The Bush administration's attempt to expand the nation's drug wars to foods and oils containing hemp was shot down Friday by a federal appeals court, which said hemp doesn't get people high and hasn't been outlawed by Congress.
The Ninth U.S. Circuit Court of Appeals allowed sales of hemp foods to resume in March 2002, five months after the Drug Enforcement Administration announced an abrupt nationwide ban. On Friday, the court said the DEA had no authority to reclassify hemp as a dangerous drug without first showing that it has a "high potential for abuse.''
The DEA hasn't tried to prove hemp is dangerous but instead argued that consumption of hemp seeds and oil can be outlawed because they contain traces of THC, the active substance in marijuana.
But the court said that under federal law "nonpsychoactive hemp is explicitly excluded from the definition of marijuana.''
DEA spokesman Bill Grant declined comment on the ruling, which could be appealed to the U.S. Supreme Court. For now, it's a relief for the hemp food industry, which saw stores pull its products off shelves in 2001 and is struggling to regain lost ground.
"The market is going to blow wide open,'' said David Bronner, president of Dr. Bronner's Magic Soaps in Escondido (San Diego County) and chairman of the Hemp Industry Association's food and oils committee. His company makes a snack bar that Bronner hopes will now find its way into mainstream stores.
Lenda Hand, owner of Humboldt Hemp Foods, said her sales dropped dramatically in the past few years. Her company still sells roasted hemp bean coffee but has stopped marketing organic blue tortilla chips and cake mixes containing hemp seeds because of a decline in sales.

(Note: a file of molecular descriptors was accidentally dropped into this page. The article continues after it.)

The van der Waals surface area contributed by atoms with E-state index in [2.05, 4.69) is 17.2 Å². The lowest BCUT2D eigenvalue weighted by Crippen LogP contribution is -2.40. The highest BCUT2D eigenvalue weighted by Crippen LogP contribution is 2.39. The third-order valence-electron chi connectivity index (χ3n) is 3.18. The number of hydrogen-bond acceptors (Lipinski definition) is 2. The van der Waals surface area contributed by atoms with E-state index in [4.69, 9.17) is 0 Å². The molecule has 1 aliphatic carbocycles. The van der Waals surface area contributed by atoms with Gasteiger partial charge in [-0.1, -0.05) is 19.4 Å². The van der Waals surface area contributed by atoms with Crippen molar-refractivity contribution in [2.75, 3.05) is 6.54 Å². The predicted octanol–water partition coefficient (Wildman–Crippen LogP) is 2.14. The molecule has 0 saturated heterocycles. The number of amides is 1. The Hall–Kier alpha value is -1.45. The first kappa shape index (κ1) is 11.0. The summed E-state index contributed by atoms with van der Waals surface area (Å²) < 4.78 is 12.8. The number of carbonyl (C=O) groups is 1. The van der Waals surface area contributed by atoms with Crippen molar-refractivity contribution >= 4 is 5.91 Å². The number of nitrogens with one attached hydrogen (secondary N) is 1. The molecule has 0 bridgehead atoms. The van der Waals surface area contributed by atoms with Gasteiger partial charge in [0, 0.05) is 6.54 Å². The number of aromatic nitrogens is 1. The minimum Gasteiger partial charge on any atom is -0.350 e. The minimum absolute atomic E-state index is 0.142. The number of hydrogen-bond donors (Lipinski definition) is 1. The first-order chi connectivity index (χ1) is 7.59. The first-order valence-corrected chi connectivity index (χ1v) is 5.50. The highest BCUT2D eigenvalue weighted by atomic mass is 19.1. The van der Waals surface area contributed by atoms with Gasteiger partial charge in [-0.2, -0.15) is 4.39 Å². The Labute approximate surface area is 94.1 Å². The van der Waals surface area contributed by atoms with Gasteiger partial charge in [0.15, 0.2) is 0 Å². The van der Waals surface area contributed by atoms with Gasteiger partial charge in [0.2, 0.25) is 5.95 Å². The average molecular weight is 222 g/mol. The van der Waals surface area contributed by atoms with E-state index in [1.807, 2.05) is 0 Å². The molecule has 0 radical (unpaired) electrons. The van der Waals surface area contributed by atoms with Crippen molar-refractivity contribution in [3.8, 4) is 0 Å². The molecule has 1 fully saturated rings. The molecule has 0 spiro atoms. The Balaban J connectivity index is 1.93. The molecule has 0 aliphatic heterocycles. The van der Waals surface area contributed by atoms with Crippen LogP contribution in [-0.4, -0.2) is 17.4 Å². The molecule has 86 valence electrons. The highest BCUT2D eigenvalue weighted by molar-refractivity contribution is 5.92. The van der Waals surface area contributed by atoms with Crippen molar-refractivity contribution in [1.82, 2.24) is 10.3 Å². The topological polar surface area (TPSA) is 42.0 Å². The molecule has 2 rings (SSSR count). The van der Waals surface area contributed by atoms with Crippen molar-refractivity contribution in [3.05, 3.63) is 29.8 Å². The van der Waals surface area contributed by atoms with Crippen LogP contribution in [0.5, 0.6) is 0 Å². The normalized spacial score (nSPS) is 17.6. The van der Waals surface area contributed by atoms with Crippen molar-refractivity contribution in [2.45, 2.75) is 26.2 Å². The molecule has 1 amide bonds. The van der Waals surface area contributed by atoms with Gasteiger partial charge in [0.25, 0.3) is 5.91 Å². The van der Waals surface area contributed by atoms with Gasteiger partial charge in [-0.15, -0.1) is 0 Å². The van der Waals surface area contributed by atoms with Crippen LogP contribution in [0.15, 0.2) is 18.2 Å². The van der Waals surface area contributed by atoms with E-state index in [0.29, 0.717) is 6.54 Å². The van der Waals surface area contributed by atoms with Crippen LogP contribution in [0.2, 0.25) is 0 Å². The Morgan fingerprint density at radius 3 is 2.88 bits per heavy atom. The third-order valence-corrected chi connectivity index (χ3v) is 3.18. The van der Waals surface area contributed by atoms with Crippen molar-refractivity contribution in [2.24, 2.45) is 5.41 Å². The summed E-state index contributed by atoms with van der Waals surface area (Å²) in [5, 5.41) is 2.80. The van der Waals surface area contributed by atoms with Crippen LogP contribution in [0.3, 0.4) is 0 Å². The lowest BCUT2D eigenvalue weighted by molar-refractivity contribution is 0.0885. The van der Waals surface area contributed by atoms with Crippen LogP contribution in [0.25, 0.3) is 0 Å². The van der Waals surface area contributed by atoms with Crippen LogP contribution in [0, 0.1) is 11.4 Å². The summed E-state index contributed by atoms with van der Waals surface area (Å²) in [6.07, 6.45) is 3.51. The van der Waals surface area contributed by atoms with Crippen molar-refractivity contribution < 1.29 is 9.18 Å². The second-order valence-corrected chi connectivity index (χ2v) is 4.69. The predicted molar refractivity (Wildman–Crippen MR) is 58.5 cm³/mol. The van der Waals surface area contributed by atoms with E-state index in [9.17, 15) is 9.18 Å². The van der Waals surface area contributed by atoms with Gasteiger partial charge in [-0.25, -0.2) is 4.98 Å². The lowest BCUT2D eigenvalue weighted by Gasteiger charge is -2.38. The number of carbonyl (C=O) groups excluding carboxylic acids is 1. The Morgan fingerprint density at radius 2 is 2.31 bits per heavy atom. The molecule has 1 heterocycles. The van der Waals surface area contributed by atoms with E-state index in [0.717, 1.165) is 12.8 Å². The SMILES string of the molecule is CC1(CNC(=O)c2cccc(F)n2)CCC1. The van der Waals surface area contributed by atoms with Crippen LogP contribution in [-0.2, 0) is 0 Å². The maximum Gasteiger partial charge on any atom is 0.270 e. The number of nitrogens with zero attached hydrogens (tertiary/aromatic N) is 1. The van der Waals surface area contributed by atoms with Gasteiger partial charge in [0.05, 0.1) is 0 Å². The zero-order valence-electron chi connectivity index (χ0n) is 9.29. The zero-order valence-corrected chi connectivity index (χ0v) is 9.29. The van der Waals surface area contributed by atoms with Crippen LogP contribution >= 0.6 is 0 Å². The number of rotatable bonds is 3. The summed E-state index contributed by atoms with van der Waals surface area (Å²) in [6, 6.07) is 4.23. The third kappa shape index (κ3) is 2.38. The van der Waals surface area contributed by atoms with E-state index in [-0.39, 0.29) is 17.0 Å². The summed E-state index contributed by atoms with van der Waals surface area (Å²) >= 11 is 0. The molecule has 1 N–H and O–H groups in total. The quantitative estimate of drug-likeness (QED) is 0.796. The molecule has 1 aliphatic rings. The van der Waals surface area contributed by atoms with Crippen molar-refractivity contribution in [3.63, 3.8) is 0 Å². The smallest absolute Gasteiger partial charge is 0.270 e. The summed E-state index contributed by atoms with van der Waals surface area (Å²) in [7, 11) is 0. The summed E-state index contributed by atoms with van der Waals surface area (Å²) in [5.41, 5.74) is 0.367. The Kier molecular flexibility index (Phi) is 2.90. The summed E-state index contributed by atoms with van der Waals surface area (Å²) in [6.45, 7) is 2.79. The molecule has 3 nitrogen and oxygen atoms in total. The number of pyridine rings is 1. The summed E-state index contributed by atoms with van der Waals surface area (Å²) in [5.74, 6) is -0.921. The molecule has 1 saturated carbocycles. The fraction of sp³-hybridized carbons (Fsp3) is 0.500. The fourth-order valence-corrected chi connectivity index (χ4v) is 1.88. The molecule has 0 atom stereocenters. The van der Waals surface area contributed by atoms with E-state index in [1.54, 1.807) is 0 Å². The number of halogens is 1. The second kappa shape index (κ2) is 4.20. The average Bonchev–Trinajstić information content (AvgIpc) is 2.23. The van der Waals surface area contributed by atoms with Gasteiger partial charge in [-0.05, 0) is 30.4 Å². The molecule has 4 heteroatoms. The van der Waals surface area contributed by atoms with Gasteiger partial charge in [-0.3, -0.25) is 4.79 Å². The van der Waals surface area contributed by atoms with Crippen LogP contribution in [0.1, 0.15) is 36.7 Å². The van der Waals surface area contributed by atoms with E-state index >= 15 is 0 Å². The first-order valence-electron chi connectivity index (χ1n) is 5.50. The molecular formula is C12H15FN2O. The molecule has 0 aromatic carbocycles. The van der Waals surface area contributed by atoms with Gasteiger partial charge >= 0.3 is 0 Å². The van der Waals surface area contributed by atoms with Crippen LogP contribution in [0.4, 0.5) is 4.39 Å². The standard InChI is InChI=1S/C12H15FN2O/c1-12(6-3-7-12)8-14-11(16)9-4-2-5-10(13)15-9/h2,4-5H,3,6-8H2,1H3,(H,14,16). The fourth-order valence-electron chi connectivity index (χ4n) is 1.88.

"Stores dropped their accounts,'' she said. "People were afraid to carry (the products). And then my enthusiasm waned. It was very depressing. Now I'll gear up again.''
Hemp foods, sold mainly in natural food and health food stores, include granola, waffles, energy and snack bars, chips and oil supplements.
As an industrial product, hemp can be traced back to colonial times in America and was grown by George Washington to make rope. The plant was a valuable agricultural crop until the anti-drug fervor of the 1930s, which resulted in the 1937 federal law banning marijuana.
Hemp can no longer be grown legally in the United States, but is imported legally, largely from Canada. The DEA's October 2001 ban did not apply to nonfood products like clothing and paper. However, Bronner said the ban cut off the supply of hemp oil that his company used in its soaps.
In defending its rules before the court, the DEA argued that it was authorized to ban consumption of any product containing THC. But the court said federal law prohibits only synthetic THC and natural marijuana.
To reclassify hemp as a dangerous drug, the court said, the DEA must make findings, supported by evidence, that it has a high potential for abuse and cannot be used safely under medical supervision.
The DEA won't even try to meet that standard, predicted Bronner, the Escondido businessman.
"What's the abuse potential of hemp seeds and oil? None,'' he said. "It's like eating a poppy seed bagel.''
Source: San Francisco Chronicle
Date: February 7, 2004